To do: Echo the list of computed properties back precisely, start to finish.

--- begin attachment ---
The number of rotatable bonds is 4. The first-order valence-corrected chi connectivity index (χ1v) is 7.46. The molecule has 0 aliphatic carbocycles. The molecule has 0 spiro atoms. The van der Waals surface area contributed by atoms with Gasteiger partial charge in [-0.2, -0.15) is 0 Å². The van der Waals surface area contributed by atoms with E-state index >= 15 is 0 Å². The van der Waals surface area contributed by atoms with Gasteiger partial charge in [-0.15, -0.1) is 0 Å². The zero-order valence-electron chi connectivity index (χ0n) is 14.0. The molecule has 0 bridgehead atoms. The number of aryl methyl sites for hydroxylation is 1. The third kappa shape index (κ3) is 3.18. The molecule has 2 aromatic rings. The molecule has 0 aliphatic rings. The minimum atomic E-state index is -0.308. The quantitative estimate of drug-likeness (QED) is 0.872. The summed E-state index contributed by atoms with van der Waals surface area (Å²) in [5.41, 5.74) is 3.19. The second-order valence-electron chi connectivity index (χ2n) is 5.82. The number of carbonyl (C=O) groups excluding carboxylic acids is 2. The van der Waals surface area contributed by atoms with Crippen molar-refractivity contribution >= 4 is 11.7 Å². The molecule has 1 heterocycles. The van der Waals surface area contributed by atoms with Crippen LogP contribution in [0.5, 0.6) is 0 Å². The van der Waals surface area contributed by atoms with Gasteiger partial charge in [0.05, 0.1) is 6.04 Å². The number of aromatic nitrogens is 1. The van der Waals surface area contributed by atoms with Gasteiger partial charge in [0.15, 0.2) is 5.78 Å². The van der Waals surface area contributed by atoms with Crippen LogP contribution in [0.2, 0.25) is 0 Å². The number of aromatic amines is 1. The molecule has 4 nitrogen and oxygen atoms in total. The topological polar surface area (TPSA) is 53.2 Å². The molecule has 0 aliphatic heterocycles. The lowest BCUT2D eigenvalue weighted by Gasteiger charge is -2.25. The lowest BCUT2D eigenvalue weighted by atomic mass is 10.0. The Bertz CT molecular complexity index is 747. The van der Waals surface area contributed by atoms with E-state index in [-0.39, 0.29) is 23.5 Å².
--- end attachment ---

The number of rotatable bonds is 4. The first-order valence-corrected chi connectivity index (χ1v) is 7.46. The molecule has 0 aliphatic carbocycles. The molecule has 0 spiro atoms. The van der Waals surface area contributed by atoms with Gasteiger partial charge in [-0.2, -0.15) is 0 Å². The van der Waals surface area contributed by atoms with E-state index >= 15 is 0 Å². The van der Waals surface area contributed by atoms with Gasteiger partial charge in [-0.15, -0.1) is 0 Å². The zero-order valence-electron chi connectivity index (χ0n) is 14.0. The molecule has 0 bridgehead atoms. The number of aryl methyl sites for hydroxylation is 1. The third kappa shape index (κ3) is 3.18. The molecule has 2 aromatic rings. The molecule has 0 aliphatic rings. The minimum atomic E-state index is -0.308. The quantitative estimate of drug-likeness (QED) is 0.872. The summed E-state index contributed by atoms with van der Waals surface area (Å²) in [5.41, 5.74) is 3.19. The second-order valence-electron chi connectivity index (χ2n) is 5.82. The number of carbonyl (C=O) groups excluding carboxylic acids is 2. The van der Waals surface area contributed by atoms with Crippen molar-refractivity contribution >= 4 is 11.7 Å². The molecule has 1 heterocycles. The van der Waals surface area contributed by atoms with Crippen LogP contribution in [0.5, 0.6) is 0 Å². The van der Waals surface area contributed by atoms with Gasteiger partial charge in [0.05, 0.1) is 6.04 Å². The number of aromatic nitrogens is 1. The van der Waals surface area contributed by atoms with Gasteiger partial charge in [0.15, 0.2) is 5.78 Å². The van der Waals surface area contributed by atoms with Crippen LogP contribution in [0.2, 0.25) is 0 Å². The number of aromatic amines is 1. The molecule has 4 nitrogen and oxygen atoms in total. The topological polar surface area (TPSA) is 53.2 Å². The molecule has 0 aliphatic heterocycles. The lowest BCUT2D eigenvalue weighted by Gasteiger charge is -2.25. The lowest BCUT2D eigenvalue weighted by atomic mass is 10.0. The Bertz CT molecular complexity index is 747. The van der Waals surface area contributed by atoms with E-state index in [-0.39, 0.29) is 23.5 Å².